The 24-70mm f/2.8 is the perfect standby lens for wedding and event photographers. It’s wide enough for most interiors yet ‘long’ sufficient for impromptu portraits and couple shots. Many will focus close enough for relatively small details too, and the constant aperture and pro-grade optics mean you can shoot wide open to combining sharp subjects with defocused backgrounds.

This wide to medium zoom lens covers a substantial range of focal lengths and still packs in a bright aperture. The lens is wide enough to capture the entire ceremony in one shot. You can adjust the telephoto end for closer photos and even portraits, which comes in handy for those family formals.

As a popular wedding photography lens, some manufacturers have multiple versions of it. The difference is often optical image stabilisation (IS). That stabilisation helps shoot those dimly lit spaces. Especially at slower shutter speeds, they are allowing you to drop the ISO down. But stabilisation isn’t as essential in a wide-angle lens as it is for telephoto and macro.

Due to its popularity, third-party manufacturers get in on the action too. This could help you save some cash when choosing gear for wedding photography.

The 24-70mm lens sees a whole lot of action on the wedding day and is my other workhorse for capturing people, more wide shots, and behind-the-scenes images. 

Many photographers use a much wider lens for location photographs, such as a 14-24mm f/2.8. But while you would love to add this lens to your arsenal, this is not an absolute necessity. With the 24-70mm, you can photograph location scenes wide enough. And should you need to capture a wider stage, you could snap a few images and stitch them together in Photoshop as a panorama. This is easy enough to do by making sure the exposure setting for the series of shots is the same, standing on a fixed point, then capturing a set of images while adjusting your composition slightly.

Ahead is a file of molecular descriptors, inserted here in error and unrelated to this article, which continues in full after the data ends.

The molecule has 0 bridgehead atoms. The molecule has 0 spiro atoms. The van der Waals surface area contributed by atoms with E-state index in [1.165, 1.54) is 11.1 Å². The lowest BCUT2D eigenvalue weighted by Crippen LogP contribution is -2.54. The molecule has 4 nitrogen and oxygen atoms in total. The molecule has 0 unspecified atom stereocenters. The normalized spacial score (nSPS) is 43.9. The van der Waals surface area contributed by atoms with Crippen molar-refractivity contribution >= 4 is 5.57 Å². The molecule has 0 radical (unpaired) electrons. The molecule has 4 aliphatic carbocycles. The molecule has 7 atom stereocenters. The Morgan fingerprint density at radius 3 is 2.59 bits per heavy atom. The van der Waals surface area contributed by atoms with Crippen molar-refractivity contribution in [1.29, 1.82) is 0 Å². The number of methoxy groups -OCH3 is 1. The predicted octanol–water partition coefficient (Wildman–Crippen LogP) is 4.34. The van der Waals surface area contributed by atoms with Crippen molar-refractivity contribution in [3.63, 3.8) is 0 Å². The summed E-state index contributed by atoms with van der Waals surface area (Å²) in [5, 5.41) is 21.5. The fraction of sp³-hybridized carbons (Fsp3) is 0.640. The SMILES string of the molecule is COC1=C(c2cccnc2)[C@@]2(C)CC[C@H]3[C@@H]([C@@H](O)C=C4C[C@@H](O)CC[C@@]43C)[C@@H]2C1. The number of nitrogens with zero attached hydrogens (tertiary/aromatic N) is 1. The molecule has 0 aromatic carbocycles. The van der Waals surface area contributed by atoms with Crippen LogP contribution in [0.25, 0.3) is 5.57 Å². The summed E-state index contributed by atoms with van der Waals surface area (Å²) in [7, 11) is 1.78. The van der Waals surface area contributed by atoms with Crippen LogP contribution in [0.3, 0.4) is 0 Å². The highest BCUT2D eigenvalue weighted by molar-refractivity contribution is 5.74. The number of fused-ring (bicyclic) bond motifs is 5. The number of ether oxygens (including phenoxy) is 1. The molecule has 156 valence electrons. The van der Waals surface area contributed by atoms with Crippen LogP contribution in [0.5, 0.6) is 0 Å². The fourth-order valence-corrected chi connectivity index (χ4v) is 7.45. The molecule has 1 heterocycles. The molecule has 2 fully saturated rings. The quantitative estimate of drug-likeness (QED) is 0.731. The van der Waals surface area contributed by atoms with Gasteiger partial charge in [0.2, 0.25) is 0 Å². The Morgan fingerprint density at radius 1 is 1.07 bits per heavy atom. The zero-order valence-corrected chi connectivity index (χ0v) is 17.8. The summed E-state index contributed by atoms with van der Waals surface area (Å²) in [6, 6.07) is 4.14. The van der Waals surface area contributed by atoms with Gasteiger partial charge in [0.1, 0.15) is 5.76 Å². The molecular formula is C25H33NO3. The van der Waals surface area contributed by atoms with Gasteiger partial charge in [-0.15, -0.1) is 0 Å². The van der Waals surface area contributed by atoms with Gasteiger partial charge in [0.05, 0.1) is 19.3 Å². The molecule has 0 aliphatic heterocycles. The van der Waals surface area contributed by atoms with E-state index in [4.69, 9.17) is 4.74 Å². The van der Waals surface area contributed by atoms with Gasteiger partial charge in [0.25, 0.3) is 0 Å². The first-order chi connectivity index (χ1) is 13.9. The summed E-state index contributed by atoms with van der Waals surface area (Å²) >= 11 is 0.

85mm prime

What lens is best for wedding photography?

As a fixed lens, an 85mm prime requires more work on your part; you have to zoom in and out with your feet. But the extra effort is worth it. The portraits are cleaner, the backgrounds are creamier, and it is an excellent lens in very low-light conditions.

Prime lenses offer a brighter aperture than the 70-200mm ones. In some brands, they even provide more efficient autofocus and higher quality shots. Without all those zoom components, most prime lenses are also lighter and cheaper.

The 85mm is an excellent focal length for portraits, particularly on full-frame cameras. The focal length is more flattering than a wider angle. But it still allows you to take pictures in venues with limited space.

The best thing about this lens is that it is tack sharp from the sweet spot on. Accurate, light-sensitive, with excellent results; this is my go-to lens, and it never leaves my bag. As a prime lens, the 85mm is fast, small, and extremely reliable.

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For some wedding and event photographers, a fast 35mm prime lens might be a low priority, but those who are tasked with grabbing informal shots and not just the formal proceedings could be the most useful lens in their bag. Many photographers work in pairs, with one acting as a ‘second shooter’, which could be the perfect lens for that role.